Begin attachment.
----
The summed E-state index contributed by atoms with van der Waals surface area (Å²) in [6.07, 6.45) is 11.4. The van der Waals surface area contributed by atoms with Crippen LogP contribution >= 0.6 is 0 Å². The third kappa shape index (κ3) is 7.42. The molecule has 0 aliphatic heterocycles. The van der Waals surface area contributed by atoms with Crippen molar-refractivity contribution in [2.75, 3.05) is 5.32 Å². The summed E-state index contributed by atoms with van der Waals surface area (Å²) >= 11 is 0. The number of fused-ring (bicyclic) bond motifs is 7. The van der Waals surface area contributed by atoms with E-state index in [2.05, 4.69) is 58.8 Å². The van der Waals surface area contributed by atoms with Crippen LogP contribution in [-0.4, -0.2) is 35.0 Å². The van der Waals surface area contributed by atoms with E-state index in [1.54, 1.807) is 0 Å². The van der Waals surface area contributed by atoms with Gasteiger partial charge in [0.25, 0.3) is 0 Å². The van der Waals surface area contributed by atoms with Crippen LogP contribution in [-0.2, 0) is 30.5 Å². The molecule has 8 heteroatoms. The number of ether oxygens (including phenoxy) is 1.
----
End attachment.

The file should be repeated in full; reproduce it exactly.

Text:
The summed E-state index contributed by atoms with van der Waals surface area (Å²) in [6.07, 6.45) is 11.4. The van der Waals surface area contributed by atoms with Crippen LogP contribution >= 0.6 is 0 Å². The third kappa shape index (κ3) is 7.42. The molecule has 0 aliphatic heterocycles. The van der Waals surface area contributed by atoms with Crippen molar-refractivity contribution in [2.75, 3.05) is 5.32 Å². The summed E-state index contributed by atoms with van der Waals surface area (Å²) >= 11 is 0. The number of fused-ring (bicyclic) bond motifs is 7. The van der Waals surface area contributed by atoms with E-state index in [2.05, 4.69) is 58.8 Å². The van der Waals surface area contributed by atoms with Crippen LogP contribution in [-0.4, -0.2) is 35.0 Å². The van der Waals surface area contributed by atoms with E-state index in [1.54, 1.807) is 0 Å². The van der Waals surface area contributed by atoms with Gasteiger partial charge in [0.25, 0.3) is 0 Å². The van der Waals surface area contributed by atoms with Crippen LogP contribution in [-0.2, 0) is 30.5 Å². The molecule has 8 heteroatoms. The number of ether oxygens (including phenoxy) is 1.